Giving Advice: What You Should Do vs. What You Are Doing

I’ve had an absolute blast participating in WriteOnCon to the point that I have donated money simply to cover my constant and near obsessive refreshing.

For my part, I’ve learned a ton, met a ton of awesome people, gained 15 new Twitter followers and counting, have a completely re-imagined opening to an MS I was sure was done, and have a query that may actually get some sort of reaction.

But, what I’ve REALLY learned is something on the art of advice giving.

As I was going through my own process, wherein I got some fabulous reactions to my writing and was able to work with them, I saw most people taking the opportunity to tell me what they thought I should do instead, to the point that some were modifying my voice to suit their monologue. At times this is helpful because I know they’re wrong, but I have an innate reaction of ‘No, but it should be…’ so that got me far. What got me farther was a post that told me what reaction I WAS managing to give.

That really struck a chord with me. It was so different that I was able to see my own query for what it was and what I wanted it to be instead.

So, I took that to the 1st 250 Word forums where folks post the smallest snippet of their precious manuscript, the 1st 250 words and wait for folks to give them feedback they can use. I had started there doing what everyone else was doing, telling them what I think they should do instead, but trying VERY hard not to change their voice for them.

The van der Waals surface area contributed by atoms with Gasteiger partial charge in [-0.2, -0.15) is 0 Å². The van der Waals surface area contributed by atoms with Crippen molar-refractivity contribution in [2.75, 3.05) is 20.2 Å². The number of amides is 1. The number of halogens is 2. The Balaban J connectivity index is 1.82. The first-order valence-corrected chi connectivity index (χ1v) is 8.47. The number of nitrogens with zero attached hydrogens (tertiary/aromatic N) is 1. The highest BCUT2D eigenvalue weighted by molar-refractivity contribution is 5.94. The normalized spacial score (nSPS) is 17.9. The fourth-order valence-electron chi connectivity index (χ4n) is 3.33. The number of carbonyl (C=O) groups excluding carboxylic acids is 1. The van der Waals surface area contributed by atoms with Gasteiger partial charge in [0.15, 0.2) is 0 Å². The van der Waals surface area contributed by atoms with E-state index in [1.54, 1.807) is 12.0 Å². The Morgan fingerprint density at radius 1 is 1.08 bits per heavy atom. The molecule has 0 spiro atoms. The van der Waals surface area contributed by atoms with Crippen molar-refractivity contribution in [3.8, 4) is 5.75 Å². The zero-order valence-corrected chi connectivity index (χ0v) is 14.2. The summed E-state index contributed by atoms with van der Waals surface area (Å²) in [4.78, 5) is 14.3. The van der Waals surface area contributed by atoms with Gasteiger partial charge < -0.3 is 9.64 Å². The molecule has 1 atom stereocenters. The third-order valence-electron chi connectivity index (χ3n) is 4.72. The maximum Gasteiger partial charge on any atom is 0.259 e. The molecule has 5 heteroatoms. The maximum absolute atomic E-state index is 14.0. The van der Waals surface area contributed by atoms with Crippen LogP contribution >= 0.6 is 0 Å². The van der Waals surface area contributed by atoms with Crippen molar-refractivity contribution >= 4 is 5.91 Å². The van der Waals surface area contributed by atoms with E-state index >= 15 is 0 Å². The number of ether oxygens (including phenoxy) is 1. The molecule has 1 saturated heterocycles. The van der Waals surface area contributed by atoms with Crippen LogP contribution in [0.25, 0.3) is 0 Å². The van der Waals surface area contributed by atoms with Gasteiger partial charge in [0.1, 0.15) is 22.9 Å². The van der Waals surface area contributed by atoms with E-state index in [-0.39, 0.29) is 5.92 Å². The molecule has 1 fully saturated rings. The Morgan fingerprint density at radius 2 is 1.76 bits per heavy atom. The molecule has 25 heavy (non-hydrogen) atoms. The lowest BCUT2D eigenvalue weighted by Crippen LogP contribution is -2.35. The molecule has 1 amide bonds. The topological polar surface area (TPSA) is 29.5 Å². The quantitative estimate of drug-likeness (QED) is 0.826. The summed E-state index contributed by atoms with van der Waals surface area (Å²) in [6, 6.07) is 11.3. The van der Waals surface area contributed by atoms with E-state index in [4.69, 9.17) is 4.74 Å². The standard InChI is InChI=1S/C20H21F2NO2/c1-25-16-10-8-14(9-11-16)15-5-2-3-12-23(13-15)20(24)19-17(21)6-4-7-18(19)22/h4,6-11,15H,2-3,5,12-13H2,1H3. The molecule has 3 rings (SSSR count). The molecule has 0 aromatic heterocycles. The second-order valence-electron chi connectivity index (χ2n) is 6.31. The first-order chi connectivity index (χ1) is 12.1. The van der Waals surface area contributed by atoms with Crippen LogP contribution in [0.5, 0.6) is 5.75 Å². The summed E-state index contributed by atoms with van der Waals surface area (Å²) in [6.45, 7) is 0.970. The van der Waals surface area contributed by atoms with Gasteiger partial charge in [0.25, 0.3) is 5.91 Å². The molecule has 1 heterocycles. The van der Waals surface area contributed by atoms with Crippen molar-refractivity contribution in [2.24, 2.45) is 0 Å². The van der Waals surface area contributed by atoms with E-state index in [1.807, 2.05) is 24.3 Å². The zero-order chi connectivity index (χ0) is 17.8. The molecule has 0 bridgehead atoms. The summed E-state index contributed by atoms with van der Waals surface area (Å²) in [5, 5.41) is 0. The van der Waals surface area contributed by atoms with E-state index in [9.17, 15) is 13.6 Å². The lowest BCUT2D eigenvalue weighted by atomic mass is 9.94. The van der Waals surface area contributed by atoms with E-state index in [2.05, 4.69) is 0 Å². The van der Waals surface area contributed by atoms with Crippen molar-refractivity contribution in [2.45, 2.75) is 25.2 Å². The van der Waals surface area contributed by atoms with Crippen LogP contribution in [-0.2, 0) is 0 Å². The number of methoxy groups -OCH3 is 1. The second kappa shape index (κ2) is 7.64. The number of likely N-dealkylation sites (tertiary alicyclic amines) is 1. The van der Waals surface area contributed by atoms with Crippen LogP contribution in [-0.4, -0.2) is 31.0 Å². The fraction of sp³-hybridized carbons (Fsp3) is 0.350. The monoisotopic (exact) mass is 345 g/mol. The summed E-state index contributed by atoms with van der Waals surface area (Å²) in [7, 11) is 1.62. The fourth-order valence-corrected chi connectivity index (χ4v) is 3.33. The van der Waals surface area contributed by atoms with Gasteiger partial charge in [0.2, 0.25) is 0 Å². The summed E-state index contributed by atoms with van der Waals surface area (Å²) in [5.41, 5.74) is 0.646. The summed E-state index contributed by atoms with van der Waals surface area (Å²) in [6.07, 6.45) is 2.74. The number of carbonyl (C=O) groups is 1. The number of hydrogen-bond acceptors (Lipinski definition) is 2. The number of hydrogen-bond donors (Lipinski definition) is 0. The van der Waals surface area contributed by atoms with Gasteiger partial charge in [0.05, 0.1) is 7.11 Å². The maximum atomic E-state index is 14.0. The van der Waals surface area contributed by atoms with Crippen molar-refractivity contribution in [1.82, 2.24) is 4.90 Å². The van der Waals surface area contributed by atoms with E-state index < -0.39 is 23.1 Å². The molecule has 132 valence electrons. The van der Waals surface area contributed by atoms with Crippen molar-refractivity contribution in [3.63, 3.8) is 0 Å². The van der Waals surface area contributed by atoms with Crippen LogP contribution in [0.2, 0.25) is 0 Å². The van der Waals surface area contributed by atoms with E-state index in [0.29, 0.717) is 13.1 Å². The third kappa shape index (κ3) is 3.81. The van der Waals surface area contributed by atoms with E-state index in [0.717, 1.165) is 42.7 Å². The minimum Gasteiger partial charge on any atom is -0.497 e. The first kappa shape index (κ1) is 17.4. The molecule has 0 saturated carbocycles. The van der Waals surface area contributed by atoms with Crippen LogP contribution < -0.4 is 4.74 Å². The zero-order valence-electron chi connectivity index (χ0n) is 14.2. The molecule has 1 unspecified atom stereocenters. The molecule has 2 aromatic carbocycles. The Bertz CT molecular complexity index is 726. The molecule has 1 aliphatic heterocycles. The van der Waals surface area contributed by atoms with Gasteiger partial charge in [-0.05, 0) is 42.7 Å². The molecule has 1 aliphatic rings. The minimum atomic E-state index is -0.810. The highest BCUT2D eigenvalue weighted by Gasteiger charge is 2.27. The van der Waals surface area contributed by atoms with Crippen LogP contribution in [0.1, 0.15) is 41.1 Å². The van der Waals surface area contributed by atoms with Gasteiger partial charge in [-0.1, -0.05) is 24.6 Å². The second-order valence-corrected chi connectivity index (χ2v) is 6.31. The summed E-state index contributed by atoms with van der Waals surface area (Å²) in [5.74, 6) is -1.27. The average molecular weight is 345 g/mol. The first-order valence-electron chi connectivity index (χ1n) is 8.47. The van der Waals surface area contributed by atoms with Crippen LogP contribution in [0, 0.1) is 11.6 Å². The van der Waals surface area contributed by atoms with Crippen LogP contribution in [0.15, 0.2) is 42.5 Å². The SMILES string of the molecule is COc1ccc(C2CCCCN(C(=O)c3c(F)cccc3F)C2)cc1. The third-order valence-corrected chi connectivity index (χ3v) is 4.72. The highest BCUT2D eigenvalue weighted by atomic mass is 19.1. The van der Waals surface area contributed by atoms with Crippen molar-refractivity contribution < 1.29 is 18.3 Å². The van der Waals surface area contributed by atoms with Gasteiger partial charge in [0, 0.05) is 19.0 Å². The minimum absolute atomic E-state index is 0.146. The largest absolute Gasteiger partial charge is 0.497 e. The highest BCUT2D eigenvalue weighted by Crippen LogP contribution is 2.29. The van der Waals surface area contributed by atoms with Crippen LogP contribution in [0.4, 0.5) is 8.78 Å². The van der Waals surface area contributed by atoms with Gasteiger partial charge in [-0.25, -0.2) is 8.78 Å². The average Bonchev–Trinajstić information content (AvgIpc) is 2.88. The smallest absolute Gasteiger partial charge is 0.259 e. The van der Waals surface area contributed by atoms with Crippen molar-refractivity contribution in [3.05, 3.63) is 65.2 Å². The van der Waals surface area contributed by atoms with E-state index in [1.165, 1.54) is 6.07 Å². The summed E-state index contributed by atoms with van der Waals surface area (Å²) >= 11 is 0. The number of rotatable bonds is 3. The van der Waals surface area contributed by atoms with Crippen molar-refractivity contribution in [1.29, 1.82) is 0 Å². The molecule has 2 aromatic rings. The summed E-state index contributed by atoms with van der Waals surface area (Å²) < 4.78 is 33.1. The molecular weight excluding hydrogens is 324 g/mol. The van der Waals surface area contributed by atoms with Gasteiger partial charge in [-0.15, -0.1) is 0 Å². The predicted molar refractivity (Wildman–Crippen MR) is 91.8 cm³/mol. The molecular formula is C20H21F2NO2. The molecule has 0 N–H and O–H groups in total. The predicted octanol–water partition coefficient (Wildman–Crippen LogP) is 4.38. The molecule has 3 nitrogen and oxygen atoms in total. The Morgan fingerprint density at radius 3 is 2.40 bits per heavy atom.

And that’s when I remembered the single most valuable exercise a very patient and amazing beta reader did for me. He went through and marked up places and told me what he thought they meant. (He also counted the syllables in my first 250 words and made a chart, but I did not take it to this extent.) I DID however, go through the 250 words and told people the things that this small amount of words told me, with no presuppositions from their query or anything else.

I’d follow it of course, with a small note on my emotional reaction overall. I also tried very hard to point out the Biases I knew I brought to the reading so they wouldn’t impact the writer too much.

I got a great reaction from this. I think for the same reason I got so much from the advice giver that helped me the most, there’s a lot of noise about what other people would do in my shoes.

Writing is not about what other people think, it’s about what they feel and see as they’re reading your words. Sometimes you do what you’re trying to do, sometimes you fail miserably, sometimes you fail at English. Those first few words are important because they describe the boundaries of the rabbit hole I’m trying to suck you into.

So, here’s my advice on what you should do if you’re trying to help someone with writing. Try not to tell them what you think they should do, try to tell them what they are doing in a way that lets them see what they want to fix.